As soon as ChatGPT became available, cybercriminals started using it to their advantage. A second set of dangers therefore has to do with cybercrime and cybersecurity threats: AI can be exploited by malicious actors to launch sophisticated cyberattacks. This includes using AI algorithms to automate and enhance hacking techniques, identify vulnerabilities, and breach security systems. Phishing attacks have also become more sophisticated and harder to detect.
AI can also be used for cyber espionage and surveillance: AI can be employed for sophisticated cyber espionage activities, including intelligence gathering, surveillance, and intrusion into critical systems. Related to this is the risk of invasion of privacy and data manipulation. AI can collect and analyse massive amounts of personal data from various sources, such as social media, cameras, sensors, and biometrics. This can enable AI to infer sensitive information about people’s identities, preferences, behaviours, and emotions. AI can also use this data to track and monitor people’s movements, activities, and interactions. This can pose threats to human rights, such as freedom of expression, association, and assembly.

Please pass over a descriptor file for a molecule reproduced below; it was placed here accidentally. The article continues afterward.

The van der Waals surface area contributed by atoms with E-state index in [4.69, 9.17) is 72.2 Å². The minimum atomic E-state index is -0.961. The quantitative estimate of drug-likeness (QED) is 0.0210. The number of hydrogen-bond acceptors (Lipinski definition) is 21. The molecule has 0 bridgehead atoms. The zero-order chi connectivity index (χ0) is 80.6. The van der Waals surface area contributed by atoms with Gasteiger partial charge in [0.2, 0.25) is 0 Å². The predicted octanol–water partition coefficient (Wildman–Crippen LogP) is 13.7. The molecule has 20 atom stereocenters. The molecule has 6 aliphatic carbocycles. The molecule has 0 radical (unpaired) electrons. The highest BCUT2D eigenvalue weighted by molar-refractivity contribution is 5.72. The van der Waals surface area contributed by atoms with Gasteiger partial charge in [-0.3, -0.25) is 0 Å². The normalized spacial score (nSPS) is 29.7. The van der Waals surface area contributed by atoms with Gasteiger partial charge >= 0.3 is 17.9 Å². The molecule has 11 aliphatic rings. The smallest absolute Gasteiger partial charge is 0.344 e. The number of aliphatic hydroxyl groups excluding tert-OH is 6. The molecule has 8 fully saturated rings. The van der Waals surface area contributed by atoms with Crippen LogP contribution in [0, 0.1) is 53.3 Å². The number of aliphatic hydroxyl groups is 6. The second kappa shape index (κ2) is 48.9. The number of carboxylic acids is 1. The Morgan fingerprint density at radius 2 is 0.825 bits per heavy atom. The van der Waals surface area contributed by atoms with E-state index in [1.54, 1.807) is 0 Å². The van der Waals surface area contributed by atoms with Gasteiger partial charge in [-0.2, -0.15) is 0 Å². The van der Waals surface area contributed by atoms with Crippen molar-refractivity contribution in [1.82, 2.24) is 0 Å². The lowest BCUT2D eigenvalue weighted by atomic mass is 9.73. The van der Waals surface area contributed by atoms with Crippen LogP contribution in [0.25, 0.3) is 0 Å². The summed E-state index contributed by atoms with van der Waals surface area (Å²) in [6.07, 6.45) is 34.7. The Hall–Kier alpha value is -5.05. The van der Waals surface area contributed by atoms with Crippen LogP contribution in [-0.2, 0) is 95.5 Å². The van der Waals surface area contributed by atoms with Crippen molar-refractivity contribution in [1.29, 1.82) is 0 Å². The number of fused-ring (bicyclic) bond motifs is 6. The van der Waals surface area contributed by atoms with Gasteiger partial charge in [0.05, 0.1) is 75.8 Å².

Increased usage of AI will also lead to the loss of jobs due to automation. AI can perform many tasks faster and cheaper than humans, which will lead to unemployment and inequality. An article on ZD Net estimates that AI could automate 300 million jobs. Approximately 28% of current jobs could be at risk.
There also is a risk of loss of control. As AI systems become more powerful, there is a risk that we will lose control over them. This could lead to AI systems making decisions that are harmful to humans, such as launching a nuclear attack or starting a war. This risk of the loss of control is a major concern about the weaponization of AI. As AI technology advances, there is a worry that it could be weaponized by state or non-state actors. Autonomous weapon systems equipped with AI could potentially make lethal decisions without human intervention, leading to significant ethical and humanitarian concerns.
We already mentioned errors, misinformation, and hallucinations. Those are involuntary side-effects of AI. A related danger of AI is the deliberate manipulation and misinformation of society through algorithms. AI can generate realistic and persuasive content, such as deepfakes, fake news, and propaganda, that can influence people’s opinions and behaviours. AI can also exploit people’s psychological biases and preferences to manipulate their choices and actions, such as online shopping, voting, and dating.